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  • Meeting abstract
  • Open Access

In vitro characterisation of Bovine Leukemia Virus capsid protein self-assembly

  • 1Email author,
  • 2,
  • 1,
  • 1,
  • 1,
  • 1,
  • 1 and
  • 1
Retrovirology20118 (Suppl 1) :A30

https://doi.org/10.1186/1742-4690-8-S1-A30

  • Published:

Keywords

  • Leukemia
  • Protein Assembly
  • Capsid Protein
  • Etiologic Agent
  • Electron Microscopic Analysis

Bovine leukemia virus (BLV) and Human T-cell Leukemia virus (HTLV) are oncogenic retroviruses of the genus Deltaretrovirus, and affects cattle and human respectively. BLV is the etiologic agent of Enzootic Bovine Leukemia and infects B-cells of dairy/beef cattle generating a life-long infection leading to economic losses and commercial restraints. In common with other retroviruses, formation of a functional core structure during morphogenesis of BLV/HTLV viral particles is essential for infectivity. In this process, thousands of capsid (CA) molecules self-assemble to form a shell which encases the genome. The assembly mechanism of BLV-CA protein assemble to form mature-type core in vivo and in vitro are unknown, and more broadly, they are yet poorly understood in Deltaretrovirus, despite important advances utilizing HTLV-CA protein. We recently started in vitro analysis of the characteristics/requirements of BLV-CA protein assembly and developed a turbidimetry-based assembly assay using the purified recombinant BLV-CA protein. Here we show the examination of assembly under a variety of environmental and physical, including near physiological, conditions. Specifically, the effect on self-assembly triggering and kinetics was analysed for protein concentration, pH, ionic strength, temperature, phosphate and polyphosphates. The influence of both independent N-terminal and C-terminal domains on oligomerization kinetics was also assessed. In parallel, we performed electron microscopic analysis of assembly products in order to evaluate the physical characteristics of the material formed under these conditions. This work provides the first description of the BLV capsid protein assembly properties, which may also be of relevance for understanding other Deltaretrovirus assembly characteristics.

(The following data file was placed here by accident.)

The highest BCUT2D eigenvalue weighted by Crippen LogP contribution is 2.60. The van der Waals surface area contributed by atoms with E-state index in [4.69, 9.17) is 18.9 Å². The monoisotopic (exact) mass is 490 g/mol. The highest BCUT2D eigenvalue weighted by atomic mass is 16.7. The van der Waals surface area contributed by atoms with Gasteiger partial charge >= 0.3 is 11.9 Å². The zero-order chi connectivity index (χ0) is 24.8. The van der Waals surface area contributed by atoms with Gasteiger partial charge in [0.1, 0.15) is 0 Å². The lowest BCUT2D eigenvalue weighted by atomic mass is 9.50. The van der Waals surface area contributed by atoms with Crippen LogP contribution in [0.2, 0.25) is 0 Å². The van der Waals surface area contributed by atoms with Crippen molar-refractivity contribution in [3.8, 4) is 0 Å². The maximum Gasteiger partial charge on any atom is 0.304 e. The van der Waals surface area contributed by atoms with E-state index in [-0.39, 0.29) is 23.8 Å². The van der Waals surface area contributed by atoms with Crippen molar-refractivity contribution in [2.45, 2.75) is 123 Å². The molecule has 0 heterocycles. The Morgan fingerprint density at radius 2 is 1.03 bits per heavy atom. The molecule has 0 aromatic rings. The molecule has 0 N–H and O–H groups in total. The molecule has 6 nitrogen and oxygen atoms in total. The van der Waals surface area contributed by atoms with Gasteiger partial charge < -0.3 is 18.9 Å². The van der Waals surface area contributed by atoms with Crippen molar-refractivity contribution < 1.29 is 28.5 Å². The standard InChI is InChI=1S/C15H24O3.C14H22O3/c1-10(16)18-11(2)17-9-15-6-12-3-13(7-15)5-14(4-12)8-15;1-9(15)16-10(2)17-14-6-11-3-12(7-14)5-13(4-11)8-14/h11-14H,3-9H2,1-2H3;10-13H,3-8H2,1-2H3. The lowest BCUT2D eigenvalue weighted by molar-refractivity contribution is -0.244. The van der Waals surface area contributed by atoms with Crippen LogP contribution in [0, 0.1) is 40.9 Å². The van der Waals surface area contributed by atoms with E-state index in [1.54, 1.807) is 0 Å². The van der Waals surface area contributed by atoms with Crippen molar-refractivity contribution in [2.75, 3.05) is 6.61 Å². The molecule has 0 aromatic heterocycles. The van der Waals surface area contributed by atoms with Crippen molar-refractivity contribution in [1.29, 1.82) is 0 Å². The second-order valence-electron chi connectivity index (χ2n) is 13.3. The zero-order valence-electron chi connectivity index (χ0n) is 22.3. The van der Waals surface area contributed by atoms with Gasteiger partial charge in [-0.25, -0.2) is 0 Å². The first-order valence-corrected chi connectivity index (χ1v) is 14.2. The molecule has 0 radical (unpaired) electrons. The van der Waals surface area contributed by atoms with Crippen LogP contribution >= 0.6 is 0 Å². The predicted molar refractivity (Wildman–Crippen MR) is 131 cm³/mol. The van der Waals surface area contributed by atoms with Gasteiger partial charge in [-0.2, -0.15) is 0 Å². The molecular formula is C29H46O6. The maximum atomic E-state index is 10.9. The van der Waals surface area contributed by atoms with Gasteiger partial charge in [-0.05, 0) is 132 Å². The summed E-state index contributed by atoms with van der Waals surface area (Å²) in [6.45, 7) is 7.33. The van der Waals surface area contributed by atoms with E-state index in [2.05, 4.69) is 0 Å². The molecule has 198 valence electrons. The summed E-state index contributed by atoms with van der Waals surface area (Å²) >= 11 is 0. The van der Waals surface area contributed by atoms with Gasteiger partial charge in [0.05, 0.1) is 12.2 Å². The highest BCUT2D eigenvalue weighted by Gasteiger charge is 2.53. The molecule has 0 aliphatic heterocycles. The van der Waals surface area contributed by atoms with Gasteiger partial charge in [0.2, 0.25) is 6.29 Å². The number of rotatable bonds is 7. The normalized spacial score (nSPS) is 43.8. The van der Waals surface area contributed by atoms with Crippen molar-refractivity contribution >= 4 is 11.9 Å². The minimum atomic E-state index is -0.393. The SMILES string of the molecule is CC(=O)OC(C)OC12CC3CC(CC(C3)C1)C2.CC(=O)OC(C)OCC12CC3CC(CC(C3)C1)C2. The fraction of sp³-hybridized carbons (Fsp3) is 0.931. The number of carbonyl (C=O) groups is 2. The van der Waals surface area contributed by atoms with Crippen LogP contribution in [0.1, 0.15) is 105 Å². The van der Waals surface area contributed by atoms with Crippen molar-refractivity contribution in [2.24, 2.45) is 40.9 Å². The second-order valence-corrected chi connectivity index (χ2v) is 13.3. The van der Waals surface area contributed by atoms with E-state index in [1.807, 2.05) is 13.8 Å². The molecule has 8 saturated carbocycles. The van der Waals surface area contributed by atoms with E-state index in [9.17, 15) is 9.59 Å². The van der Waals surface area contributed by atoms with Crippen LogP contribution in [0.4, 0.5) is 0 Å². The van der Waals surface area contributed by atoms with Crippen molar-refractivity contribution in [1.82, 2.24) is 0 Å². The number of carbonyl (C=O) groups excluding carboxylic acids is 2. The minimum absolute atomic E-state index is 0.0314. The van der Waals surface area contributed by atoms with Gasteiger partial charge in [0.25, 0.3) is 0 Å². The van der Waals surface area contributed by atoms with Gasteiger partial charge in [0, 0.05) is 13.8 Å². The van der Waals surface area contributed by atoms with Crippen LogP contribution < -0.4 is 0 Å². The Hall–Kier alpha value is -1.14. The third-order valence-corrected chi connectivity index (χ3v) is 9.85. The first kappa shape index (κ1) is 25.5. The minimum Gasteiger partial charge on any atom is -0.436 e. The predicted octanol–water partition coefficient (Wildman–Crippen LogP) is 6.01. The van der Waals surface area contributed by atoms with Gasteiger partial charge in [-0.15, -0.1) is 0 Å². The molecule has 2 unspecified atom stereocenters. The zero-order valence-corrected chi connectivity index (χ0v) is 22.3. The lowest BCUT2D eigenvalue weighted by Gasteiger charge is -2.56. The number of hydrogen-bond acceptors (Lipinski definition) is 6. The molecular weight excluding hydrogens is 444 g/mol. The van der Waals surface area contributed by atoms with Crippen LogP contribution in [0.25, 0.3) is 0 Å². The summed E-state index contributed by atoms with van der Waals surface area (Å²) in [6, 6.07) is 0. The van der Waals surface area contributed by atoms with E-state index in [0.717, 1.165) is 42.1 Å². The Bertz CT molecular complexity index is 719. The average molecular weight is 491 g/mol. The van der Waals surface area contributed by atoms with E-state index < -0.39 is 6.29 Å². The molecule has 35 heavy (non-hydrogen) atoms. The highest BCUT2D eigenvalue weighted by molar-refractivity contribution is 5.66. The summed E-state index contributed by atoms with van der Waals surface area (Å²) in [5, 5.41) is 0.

Authors’ Affiliations

(1)
Unidad de Biofísica de Proteínas, Institut Pasteur de Montevideo, Montevideo, 11400, Uruguay
(2)
CNRS, Laboratoire de Virologie Moléculaire et Structurale, Gif-sur-Yvette, 91198, France

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